4. I have already provided Mr Vaz with all the relevant transcripts of tape recorded conversations. As I have said Mr Vaz and/or you, are welcome to hear the tapes in my office at your convenience. It is not my practice to supply original tapes but if Mr Vaz wishes to have any tape checked forensically I can arrange for this to be done. I must correct several misconceptions in your letter. Neither The Sunday Telegraph (nor any other newspaper) has "access", as you put it, to information about my inquiry, beyond factual answers to questions about its progress.

  The role of Sir Peter Soulsby in my investigations, as I have repeatedly explained, is as a witness. If by the term "with whom you have contact" you are referring to the period during which our membership of the Audit Commission overlapped, the Chairman of the Standards and Privileges Committee is fully aware of this fact and has expressed the view that no conflict of interest arises. You are right in assuming that I will inform the Committee of this fact when I report to them.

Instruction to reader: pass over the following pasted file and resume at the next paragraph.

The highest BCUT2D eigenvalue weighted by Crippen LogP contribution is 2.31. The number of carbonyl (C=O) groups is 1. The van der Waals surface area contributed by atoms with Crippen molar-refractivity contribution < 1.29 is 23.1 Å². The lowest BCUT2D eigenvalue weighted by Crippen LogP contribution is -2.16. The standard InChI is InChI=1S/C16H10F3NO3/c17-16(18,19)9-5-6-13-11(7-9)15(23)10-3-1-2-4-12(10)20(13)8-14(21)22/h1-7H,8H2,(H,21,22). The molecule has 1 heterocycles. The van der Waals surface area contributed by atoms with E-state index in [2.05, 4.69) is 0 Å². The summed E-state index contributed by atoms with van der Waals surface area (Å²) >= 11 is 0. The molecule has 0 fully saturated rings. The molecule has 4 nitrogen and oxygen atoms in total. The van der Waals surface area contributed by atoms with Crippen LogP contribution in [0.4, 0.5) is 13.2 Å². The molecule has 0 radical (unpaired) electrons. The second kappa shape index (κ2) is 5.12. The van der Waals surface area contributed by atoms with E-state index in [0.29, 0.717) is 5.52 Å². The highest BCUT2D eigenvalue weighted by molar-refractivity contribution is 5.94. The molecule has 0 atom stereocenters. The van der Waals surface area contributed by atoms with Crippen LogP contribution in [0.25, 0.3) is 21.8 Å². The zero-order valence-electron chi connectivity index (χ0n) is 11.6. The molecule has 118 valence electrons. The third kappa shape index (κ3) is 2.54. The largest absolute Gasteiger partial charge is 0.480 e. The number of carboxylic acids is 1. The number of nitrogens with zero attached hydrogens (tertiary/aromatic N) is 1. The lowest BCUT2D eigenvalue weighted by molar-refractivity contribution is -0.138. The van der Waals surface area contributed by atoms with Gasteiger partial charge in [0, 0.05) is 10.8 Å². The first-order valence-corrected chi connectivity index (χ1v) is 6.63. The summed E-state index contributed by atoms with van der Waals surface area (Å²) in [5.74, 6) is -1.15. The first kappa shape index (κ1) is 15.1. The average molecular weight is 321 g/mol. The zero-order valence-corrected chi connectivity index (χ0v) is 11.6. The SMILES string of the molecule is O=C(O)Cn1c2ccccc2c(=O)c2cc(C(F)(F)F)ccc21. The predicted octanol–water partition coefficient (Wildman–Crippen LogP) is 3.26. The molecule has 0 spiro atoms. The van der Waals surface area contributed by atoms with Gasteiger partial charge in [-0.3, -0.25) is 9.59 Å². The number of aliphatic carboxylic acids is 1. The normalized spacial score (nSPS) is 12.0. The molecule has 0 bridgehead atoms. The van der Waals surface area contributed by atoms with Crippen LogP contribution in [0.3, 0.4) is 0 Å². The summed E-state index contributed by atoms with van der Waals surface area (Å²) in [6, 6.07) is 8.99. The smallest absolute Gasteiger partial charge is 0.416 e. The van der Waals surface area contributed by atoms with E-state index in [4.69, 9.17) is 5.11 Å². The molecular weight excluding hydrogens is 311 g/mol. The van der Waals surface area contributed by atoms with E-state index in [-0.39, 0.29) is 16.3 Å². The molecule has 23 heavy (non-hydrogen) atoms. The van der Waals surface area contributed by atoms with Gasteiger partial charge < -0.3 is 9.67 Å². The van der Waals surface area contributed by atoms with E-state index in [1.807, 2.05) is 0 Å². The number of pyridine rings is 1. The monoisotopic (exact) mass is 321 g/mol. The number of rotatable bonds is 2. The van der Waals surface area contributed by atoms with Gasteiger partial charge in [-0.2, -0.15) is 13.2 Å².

I can assure you and Mr Vaz that I shall make a full report on all relevant matters to the Standards and Privileges Committee including Mr Vaz's view that there has been a "deliberate campaign against him."

  You raised the matter of the publication of material gathered during the course of my inquiries. I can assure Mr Vaz that I will append to my memorandum to the Committee only such information as is necessary in order to enable the Committee to understand my memorandum. It will then be for the Committee to decide what, if anything, should be published. If Mr Vaz has a particular concern about any item of information please let me know.

  Finally may I once again invite Mr Vaz to provide me with any other information he wishes me to consider. Otherwise I shall assume that Mr Vaz has completed his replies to me. For my part I should make it clear that some witnesses have not, to date, provided me with the information which I have requested. If it is forthcoming I will, of course, put it to Mr Vaz if it might be at variance with his account.

  Please do not hesitate to contact me if I can provide Mr Vaz with further information. (Having drafted this letter I have received your letter of 6 November 2000 with corrected copy of your letter of 2 November 2000 which I have noted.)

9 November 2000